In a prior case, Wayne v. United States, 115 U.S. App. D.C. 234, 318 F.2d 205 (D.C. Cir. 1963), certiorari denied 375 U.S. 860, 84 S. Ct. 125, 11 L. Ed. 2 d 86 (1963), Judge Burger, in a concurring opinion, discussed many exigent circumstances which would justify the police in making forcible entry into a dwelling house. After the comment, "Neither the Constitution, statutes nor judicial decisions have made the home inviolable in an absolute sense * * *. Breaking
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into a home by force is not illegal if it is reasonable in the circumstances," and illustrating incidents where a warrant is not required, he remarked:
"As I have already suggested, evidence of a fire or of escaping gas would warrant public authority to enter by any available means if there was not a prompt response to knocking. That such an entry would be an intrusion is undoubted but here we reach the balancing of interests and needs." (318 F.2d, at p. 212)
The police in that case made forcible entry to aid "a dying or unconscious person" who was the subject of an attempted abortion and the testimony of the coroner about the condition of the decedent and the cause of death was held admissible.
The prosecution of Puryear projects abnormal events. The police officers broke into a place of residence, without a warrant, not for the purpose of making an arrest on probable cause, but rather to avert a possible disaster from what reasonably appeared at the moment to be a developing emergency.
We find, in the instant matter, that the Newark police officers lawfully entered defendant's apartment and upon discovering, in plain view, equipment and paraphernalia identified with gambling and lottery, they had the right and duty to seize the contraband. Ker v. State of California, 374 U.S. 23, 33, 83 S. Ct. 1623, 1629, 10 L. Ed. 2 d 726 (1963); State v. Griffin, 84 N.J. Super. 508, 519 (App. Div. 1964).
Defendant also contends, assuming the legality of the entry by the officers in response to the existing emergency, that the subsequent entry by the detectives constituted an illegal search without a warrant. The continuity of the police procedure employed should be nonetheless effective because the officers, upon discovering evidence of a "suspicious" character, refrained from seizure thereof until the specialists in the pertinent field of criminality had been called upon to identify the criminal nature of the evidence. Certainty, before action, is generally a commendable precept to be followed, especially where, as here, it served defendant's rights as well as the State's interests. Had the emergency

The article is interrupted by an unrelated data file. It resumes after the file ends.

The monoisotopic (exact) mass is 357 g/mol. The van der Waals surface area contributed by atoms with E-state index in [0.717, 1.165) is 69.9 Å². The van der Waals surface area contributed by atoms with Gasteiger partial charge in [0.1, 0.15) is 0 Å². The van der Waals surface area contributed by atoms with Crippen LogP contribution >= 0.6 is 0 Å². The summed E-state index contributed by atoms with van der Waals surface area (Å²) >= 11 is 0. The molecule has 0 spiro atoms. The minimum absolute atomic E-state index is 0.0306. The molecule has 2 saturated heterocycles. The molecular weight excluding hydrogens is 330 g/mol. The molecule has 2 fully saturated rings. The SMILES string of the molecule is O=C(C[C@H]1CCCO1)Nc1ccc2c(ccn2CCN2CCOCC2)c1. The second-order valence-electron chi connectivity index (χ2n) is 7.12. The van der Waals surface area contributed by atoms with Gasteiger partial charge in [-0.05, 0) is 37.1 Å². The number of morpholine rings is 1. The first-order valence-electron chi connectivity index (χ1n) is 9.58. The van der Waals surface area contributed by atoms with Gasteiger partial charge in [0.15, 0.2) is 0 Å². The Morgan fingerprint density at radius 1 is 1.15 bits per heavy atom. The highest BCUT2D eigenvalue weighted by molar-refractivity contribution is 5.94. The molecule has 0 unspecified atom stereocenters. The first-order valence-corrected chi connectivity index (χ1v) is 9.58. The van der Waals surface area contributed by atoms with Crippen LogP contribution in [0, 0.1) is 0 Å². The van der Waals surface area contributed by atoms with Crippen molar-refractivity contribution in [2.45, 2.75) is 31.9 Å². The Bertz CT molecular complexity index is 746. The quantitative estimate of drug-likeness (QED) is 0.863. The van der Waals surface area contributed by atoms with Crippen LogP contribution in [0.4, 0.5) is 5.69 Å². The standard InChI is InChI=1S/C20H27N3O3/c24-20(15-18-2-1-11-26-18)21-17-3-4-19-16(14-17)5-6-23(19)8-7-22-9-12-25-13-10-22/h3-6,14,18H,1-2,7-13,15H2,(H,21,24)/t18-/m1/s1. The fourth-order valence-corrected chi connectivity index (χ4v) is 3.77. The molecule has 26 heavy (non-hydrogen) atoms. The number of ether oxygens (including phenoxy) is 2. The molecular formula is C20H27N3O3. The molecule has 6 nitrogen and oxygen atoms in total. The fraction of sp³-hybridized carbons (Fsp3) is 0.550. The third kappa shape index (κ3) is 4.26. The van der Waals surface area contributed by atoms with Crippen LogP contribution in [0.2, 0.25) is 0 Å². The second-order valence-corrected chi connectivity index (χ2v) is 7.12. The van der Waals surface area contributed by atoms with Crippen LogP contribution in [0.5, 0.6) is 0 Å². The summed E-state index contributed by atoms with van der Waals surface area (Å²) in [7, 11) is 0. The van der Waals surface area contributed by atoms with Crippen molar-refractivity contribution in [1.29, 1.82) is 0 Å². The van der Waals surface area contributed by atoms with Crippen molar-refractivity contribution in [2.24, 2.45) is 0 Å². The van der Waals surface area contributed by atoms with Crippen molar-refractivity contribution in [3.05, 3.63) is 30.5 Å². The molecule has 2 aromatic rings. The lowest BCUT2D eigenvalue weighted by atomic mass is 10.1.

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squad officers been mistaken in their suspicions, the gambling experts' determination would have saved defendant from an arrest.
Defendant's motion in advance of trial was properly denied.
Counsel for defendant made a pretrial motion to inspect all paraphernalia and evidence seized by the State, and his pretrial motion to suppress evidence was directed to "all materials and evidence seized." No appeal was taken from the interlocutory order denying his motion. It is now urged that the record adduced on the motion to suppress was completely silent as to the seizure of the personal items, bearing defendant's name, found in a cigar box.
Over objections, the trial judge admitted the challenged evidence and refused to relitigate the issue of search and seizure. There was no reason for defense counsel to have been surprised; the pertinent files of the prosecutor's office were available to him and there were reasonable grounds to believe that the evidence might be used against his client in the penal proceedings that were pending. R.R. 3:2A-6(a). In the circumstances defendant should be deemed to have waived any objection to its admission during the trial. Ibid; State v. Ferraro, 81 N.J. Super. 213, 219 (Cty. Ct. 1963); State v. Murphy, 85 N.J. Super. 391, 396 (App. Div. 1964), affirmed o.b. 45 N.J. 36 (1965). See also State v. Fair, 45 N.J. 77, 86 (1965). The trial court properly ruled on the proffered evidence. State v. Fioravanti, 78 N.J. Super. 253, 255 (App. Div. 1963); State v. Bell, 89 N.J. Super. 437, 440 (App. Div. 1965).
We are satisfied that defendant's constitutional rights were not violated.
The judgment of conviction on the 1964 indictment is affirmed. Judgment of conviction on the 1962 indictment is reversed.